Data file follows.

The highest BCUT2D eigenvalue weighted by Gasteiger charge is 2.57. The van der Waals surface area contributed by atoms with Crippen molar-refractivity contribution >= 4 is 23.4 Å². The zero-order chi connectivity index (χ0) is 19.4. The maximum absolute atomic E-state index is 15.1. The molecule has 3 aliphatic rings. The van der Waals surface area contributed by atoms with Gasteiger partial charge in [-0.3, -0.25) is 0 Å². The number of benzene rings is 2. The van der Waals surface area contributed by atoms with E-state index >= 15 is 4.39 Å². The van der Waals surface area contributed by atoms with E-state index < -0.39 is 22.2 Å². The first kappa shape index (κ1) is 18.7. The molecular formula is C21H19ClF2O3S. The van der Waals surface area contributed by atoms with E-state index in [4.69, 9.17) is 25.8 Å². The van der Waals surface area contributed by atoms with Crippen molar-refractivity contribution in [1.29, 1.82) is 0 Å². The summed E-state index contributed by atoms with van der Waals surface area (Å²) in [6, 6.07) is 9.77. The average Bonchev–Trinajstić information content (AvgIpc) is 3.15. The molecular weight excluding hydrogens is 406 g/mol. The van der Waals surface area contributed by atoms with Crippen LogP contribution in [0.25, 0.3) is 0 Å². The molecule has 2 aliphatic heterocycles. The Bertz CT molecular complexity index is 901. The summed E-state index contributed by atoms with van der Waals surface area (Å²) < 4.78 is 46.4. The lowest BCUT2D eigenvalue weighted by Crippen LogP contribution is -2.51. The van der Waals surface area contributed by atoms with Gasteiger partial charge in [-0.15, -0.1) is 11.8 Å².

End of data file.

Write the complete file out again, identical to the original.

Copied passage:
The highest BCUT2D eigenvalue weighted by Gasteiger charge is 2.57. The van der Waals surface area contributed by atoms with Crippen molar-refractivity contribution >= 4 is 23.4 Å². The zero-order chi connectivity index (χ0) is 19.4. The maximum absolute atomic E-state index is 15.1. The molecule has 3 aliphatic rings. The van der Waals surface area contributed by atoms with Gasteiger partial charge in [-0.3, -0.25) is 0 Å². The number of benzene rings is 2. The van der Waals surface area contributed by atoms with E-state index >= 15 is 4.39 Å². The van der Waals surface area contributed by atoms with E-state index < -0.39 is 22.2 Å². The first kappa shape index (κ1) is 18.7. The molecular formula is C21H19ClF2O3S. The van der Waals surface area contributed by atoms with E-state index in [4.69, 9.17) is 25.8 Å². The van der Waals surface area contributed by atoms with Crippen molar-refractivity contribution in [1.29, 1.82) is 0 Å². The summed E-state index contributed by atoms with van der Waals surface area (Å²) in [6, 6.07) is 9.77. The average Bonchev–Trinajstić information content (AvgIpc) is 3.15. The molecular weight excluding hydrogens is 406 g/mol. The van der Waals surface area contributed by atoms with Crippen LogP contribution in [0.25, 0.3) is 0 Å². The molecule has 2 aliphatic heterocycles. The Bertz CT molecular complexity index is 901. The summed E-state index contributed by atoms with van der Waals surface area (Å²) < 4.78 is 46.4. The lowest BCUT2D eigenvalue weighted by Crippen LogP contribution is -2.51. The van der Waals surface area contributed by atoms with Gasteiger partial charge in [-0.15, -0.1) is 11.8 Å².